In some aspects, the electronic hardware processor is further configured to determine the quality of the depth map by determining a percentage of invalid depth values in the depth map, wherein the quality of the depth map is based, at least in part, on the percentage of invalid depth values. In some aspects, the electronic hardware processor is further configured to determine the quality of the depth map by determining a size of a region of invalid depth values in the depth map, wherein the quality of the depth map is based, at least in part, on the size.

Another aspect disclosed is a computer readable storage medium comprising instructions that when executed cause an electronic hardware processor to perform a method of depth sensing. The method includes illuminating a scene, the illumination including a structured light pattern component, and a zero order component, capturing an image of the illuminated scene, generating a depth map for the scene based on the structure light pattern in the image, determining a quality level of the depth map, in response to the quality level of the depth map meeting a first criteria: determining depth information based on a position of the zero order component in the image, and generating a second image based on the depth information.

In some aspects, the method of the computer readable storage medium also includes generating a second image based on the depth map in response to the quality level of the depth map meeting a second criteria. In some aspects, the method of the computer readable storage medium also includes writing the second image to an output device. In some aspects of the computer readable storage medium, determining depth information based on the zero order component position comprises comparing the determined zero order position to predetermined positions corresponding to predetermined depths; and determining the depth information based on the comparison.

In some aspects, the method of the computer readable storage medium also includes interpolating between two predetermined positions based on the position of the zero order component in the image; and determining the depth information based on the interpolation. In some aspects of the computer readable storage medium, determining the quality of the depth map comprises determining a percentage of invalid depth values in the depth map, wherein the quality of the depth map is based, at least in part, on the percentage of invalid depth values.

BRIEF DESCRIPTION OF THE DRAWINGS

The various features illustrated in the drawings may not be drawn to scale. Accordingly, the dimensions of the various features may be arbitrarily expanded or reduced for clarity. Furthermore, dotted or dashed lines and objects may indicate optional features or be used to show organization of components. In addition, some of the drawings may not depict all of the components of a given system, method, or device. Finally, like reference numerals may be used to denote like features throughout the specification and figures.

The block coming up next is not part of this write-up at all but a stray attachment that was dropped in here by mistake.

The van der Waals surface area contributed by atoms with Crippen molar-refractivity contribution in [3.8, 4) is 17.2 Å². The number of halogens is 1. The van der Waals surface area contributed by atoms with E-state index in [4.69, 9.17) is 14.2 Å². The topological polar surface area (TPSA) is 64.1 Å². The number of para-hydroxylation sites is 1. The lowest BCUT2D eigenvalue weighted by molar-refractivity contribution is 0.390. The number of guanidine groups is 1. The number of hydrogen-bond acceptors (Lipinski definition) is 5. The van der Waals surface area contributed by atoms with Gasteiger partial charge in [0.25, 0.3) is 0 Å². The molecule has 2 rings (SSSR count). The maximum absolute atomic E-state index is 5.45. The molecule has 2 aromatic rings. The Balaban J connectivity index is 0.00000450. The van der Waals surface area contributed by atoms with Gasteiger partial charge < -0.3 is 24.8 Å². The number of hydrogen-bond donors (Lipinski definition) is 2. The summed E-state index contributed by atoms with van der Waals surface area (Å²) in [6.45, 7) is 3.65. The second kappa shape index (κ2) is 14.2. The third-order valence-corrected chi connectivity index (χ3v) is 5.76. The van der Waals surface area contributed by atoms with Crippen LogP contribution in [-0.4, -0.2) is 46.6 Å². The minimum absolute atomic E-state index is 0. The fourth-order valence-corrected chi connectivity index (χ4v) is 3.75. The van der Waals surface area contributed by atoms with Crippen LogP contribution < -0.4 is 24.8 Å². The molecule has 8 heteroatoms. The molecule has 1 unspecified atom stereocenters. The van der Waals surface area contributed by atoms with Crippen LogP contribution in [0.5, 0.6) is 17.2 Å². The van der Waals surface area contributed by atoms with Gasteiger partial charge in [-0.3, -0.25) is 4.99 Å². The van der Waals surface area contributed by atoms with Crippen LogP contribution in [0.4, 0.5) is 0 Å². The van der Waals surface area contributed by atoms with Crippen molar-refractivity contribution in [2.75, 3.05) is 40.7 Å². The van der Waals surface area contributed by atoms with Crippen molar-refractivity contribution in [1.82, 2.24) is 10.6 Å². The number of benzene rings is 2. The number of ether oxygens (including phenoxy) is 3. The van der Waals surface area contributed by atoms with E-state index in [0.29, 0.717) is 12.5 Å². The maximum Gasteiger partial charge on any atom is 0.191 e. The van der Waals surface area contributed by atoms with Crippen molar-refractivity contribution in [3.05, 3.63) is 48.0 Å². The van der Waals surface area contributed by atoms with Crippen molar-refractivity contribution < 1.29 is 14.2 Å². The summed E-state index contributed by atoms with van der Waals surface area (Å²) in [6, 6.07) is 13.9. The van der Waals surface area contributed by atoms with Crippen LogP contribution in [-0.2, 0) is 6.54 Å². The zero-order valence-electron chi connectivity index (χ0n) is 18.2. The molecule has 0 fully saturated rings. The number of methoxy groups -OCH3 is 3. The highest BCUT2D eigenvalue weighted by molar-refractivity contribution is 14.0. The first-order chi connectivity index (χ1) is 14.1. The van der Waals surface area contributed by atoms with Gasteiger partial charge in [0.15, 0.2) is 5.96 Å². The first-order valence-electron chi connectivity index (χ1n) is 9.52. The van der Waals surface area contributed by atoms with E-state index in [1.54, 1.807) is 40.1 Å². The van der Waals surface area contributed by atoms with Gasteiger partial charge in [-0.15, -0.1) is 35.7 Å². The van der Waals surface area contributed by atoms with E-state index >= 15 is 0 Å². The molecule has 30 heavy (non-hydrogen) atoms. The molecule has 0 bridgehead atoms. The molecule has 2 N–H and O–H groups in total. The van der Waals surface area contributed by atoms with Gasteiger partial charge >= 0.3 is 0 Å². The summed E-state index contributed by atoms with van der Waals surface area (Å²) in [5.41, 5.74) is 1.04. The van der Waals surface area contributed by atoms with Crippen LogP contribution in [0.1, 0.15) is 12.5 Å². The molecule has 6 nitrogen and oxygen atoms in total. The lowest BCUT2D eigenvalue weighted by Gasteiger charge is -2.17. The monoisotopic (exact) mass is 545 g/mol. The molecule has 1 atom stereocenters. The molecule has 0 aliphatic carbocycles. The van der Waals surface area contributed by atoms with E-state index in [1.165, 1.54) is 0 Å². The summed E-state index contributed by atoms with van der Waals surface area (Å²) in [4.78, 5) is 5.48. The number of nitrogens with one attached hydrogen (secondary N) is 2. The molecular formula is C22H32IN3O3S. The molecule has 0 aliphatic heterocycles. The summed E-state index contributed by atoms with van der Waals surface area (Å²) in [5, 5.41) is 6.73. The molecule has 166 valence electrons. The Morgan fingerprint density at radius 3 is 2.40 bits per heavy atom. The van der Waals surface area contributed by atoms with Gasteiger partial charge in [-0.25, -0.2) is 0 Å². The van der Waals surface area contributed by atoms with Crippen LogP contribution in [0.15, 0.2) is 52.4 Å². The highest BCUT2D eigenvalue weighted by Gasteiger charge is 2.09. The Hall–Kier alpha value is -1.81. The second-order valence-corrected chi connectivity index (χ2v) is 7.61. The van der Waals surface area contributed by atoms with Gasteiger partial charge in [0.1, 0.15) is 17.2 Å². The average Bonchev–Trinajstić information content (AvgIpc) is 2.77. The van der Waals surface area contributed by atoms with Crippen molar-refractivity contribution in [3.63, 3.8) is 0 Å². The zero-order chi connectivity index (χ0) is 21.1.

FIG. 1 is an overview diagram showing two image capture scenarios 100a-b showing a photographer 101 capturing images of two scenes at two different distances.

FIG. 2 shows two an equivalent structured light pattern captured in two different images 202a-b when illuminating a scene at two different respective ranges.

FIG. 3 shows a structured light pattern that may be generated by a Gaussian beam light source through a diffractive optical element (DOE).

FIG. 4 shows three images of a structured pattern captured via an imaging device from scenes including objects having three different ranges respectively.

FIG. 5 is a graph of exemplary zero order displacements relative to a distance to an object of a scene.

FIG. 6 is a structured block diagram of an exemplary device for performing the disclosed systems and methods.

FIG. 7 is a flowchart of one method of capturing an image.

FIG. 8 is a flowchart of one exemplary method of determining a quality level of a depth map for an image.

DETAILED DESCRIPTION

Various aspects of the novel systems, apparatuses, and methods are described more fully hereinafter with reference to the accompanying drawings. The teachings disclosure may, however, be embodied in many different forms and should not be construed as limited to any specific structure or function presented throughout this disclosure. Rather, these aspects are provided so that this disclosure will be thorough and complete, and will fully convey the scope of the disclosure to those skilled in the art. Based on the teachings herein one skilled in the art should appreciate that the scope of the disclosure is intended to cover any aspect of the novel systems, apparatuses, and methods disclosed herein, whether implemented independently of or combined with any other aspect of the disclosure. For example, an apparatus may be implemented or a method may be practiced using any number of the aspects set forth herein. In addition, the scope of the disclosure is intended to cover such an apparatus or method which is practiced using other structure, functionality, or structure and functionality in addition to or other than the various aspects of the disclosure set forth herein. It should be understood that any aspect disclosed herein may be embodied by one or more elements of a claim.